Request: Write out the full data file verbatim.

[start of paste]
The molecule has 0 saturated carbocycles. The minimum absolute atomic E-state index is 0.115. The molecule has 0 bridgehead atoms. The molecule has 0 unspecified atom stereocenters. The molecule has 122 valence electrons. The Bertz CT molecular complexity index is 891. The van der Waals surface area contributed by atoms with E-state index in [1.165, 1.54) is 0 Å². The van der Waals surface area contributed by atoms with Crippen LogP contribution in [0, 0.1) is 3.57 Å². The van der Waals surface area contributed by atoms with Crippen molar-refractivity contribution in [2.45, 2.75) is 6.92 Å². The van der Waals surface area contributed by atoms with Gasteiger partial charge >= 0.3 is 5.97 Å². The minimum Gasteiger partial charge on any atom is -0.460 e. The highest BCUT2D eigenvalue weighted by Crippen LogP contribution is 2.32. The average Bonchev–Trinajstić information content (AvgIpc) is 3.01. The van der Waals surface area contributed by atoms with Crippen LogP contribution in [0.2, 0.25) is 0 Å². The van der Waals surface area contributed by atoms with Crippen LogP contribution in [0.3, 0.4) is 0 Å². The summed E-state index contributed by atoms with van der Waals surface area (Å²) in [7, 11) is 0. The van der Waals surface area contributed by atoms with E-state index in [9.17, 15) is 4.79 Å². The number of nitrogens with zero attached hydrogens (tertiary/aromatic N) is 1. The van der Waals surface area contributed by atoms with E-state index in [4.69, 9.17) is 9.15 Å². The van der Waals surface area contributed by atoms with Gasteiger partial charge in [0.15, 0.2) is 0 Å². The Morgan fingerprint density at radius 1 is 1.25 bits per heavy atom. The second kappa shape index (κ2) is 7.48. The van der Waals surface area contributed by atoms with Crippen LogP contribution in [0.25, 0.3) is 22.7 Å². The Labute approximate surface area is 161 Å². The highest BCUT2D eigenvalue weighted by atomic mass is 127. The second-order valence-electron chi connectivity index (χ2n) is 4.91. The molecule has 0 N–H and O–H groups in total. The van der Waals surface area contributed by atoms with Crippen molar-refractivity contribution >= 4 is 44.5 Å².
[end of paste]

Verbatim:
The molecule has 0 saturated carbocycles. The minimum absolute atomic E-state index is 0.115. The molecule has 0 bridgehead atoms. The molecule has 0 unspecified atom stereocenters. The molecule has 122 valence electrons. The Bertz CT molecular complexity index is 891. The van der Waals surface area contributed by atoms with E-state index in [1.165, 1.54) is 0 Å². The van der Waals surface area contributed by atoms with Crippen LogP contribution in [0, 0.1) is 3.57 Å². The van der Waals surface area contributed by atoms with Crippen molar-refractivity contribution in [2.45, 2.75) is 6.92 Å². The van der Waals surface area contributed by atoms with Gasteiger partial charge >= 0.3 is 5.97 Å². The minimum Gasteiger partial charge on any atom is -0.460 e. The highest BCUT2D eigenvalue weighted by Crippen LogP contribution is 2.32. The average Bonchev–Trinajstić information content (AvgIpc) is 3.01. The van der Waals surface area contributed by atoms with Crippen LogP contribution in [0.2, 0.25) is 0 Å². The van der Waals surface area contributed by atoms with Crippen LogP contribution in [0.3, 0.4) is 0 Å². The summed E-state index contributed by atoms with van der Waals surface area (Å²) in [7, 11) is 0. The van der Waals surface area contributed by atoms with E-state index in [9.17, 15) is 4.79 Å². The number of nitrogens with zero attached hydrogens (tertiary/aromatic N) is 1. The van der Waals surface area contributed by atoms with E-state index in [4.69, 9.17) is 9.15 Å². The van der Waals surface area contributed by atoms with Gasteiger partial charge in [0.15, 0.2) is 0 Å². The Morgan fingerprint density at radius 1 is 1.25 bits per heavy atom. The second kappa shape index (κ2) is 7.48. The van der Waals surface area contributed by atoms with Crippen LogP contribution in [0.25, 0.3) is 22.7 Å². The Labute approximate surface area is 161 Å². The highest BCUT2D eigenvalue weighted by atomic mass is 127. The second-order valence-electron chi connectivity index (χ2n) is 4.91. The molecule has 0 N–H and O–H groups in total. The van der Waals surface area contributed by atoms with Crippen molar-refractivity contribution >= 4 is 44.5 Å².